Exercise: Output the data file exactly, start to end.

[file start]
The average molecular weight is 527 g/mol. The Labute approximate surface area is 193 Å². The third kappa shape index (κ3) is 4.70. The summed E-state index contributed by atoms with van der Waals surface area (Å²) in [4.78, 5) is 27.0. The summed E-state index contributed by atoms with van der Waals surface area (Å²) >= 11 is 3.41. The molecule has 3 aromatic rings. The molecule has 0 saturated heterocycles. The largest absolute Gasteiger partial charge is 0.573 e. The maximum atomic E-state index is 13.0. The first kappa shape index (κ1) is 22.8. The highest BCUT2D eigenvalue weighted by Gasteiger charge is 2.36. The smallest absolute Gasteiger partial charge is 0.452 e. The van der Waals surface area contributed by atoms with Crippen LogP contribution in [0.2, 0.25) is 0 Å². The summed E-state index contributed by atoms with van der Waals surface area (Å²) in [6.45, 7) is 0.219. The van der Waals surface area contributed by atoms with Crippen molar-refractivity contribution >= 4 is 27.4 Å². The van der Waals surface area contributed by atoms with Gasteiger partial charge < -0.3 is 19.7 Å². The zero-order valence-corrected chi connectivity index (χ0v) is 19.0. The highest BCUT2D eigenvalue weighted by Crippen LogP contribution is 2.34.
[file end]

The average molecular weight is 527 g/mol. The Labute approximate surface area is 193 Å². The third kappa shape index (κ3) is 4.70. The summed E-state index contributed by atoms with van der Waals surface area (Å²) in [4.78, 5) is 27.0. The summed E-state index contributed by atoms with van der Waals surface area (Å²) >= 11 is 3.41. The molecule has 3 aromatic rings. The molecule has 0 saturated heterocycles. The largest absolute Gasteiger partial charge is 0.573 e. The maximum atomic E-state index is 13.0. The first kappa shape index (κ1) is 22.8. The highest BCUT2D eigenvalue weighted by Gasteiger charge is 2.36. The smallest absolute Gasteiger partial charge is 0.452 e. The van der Waals surface area contributed by atoms with Crippen LogP contribution in [0.2, 0.25) is 0 Å². The summed E-state index contributed by atoms with van der Waals surface area (Å²) in [6.45, 7) is 0.219. The van der Waals surface area contributed by atoms with Crippen molar-refractivity contribution >= 4 is 27.4 Å². The van der Waals surface area contributed by atoms with Gasteiger partial charge < -0.3 is 19.7 Å². The zero-order valence-corrected chi connectivity index (χ0v) is 19.0. The highest BCUT2D eigenvalue weighted by Crippen LogP contribution is 2.34.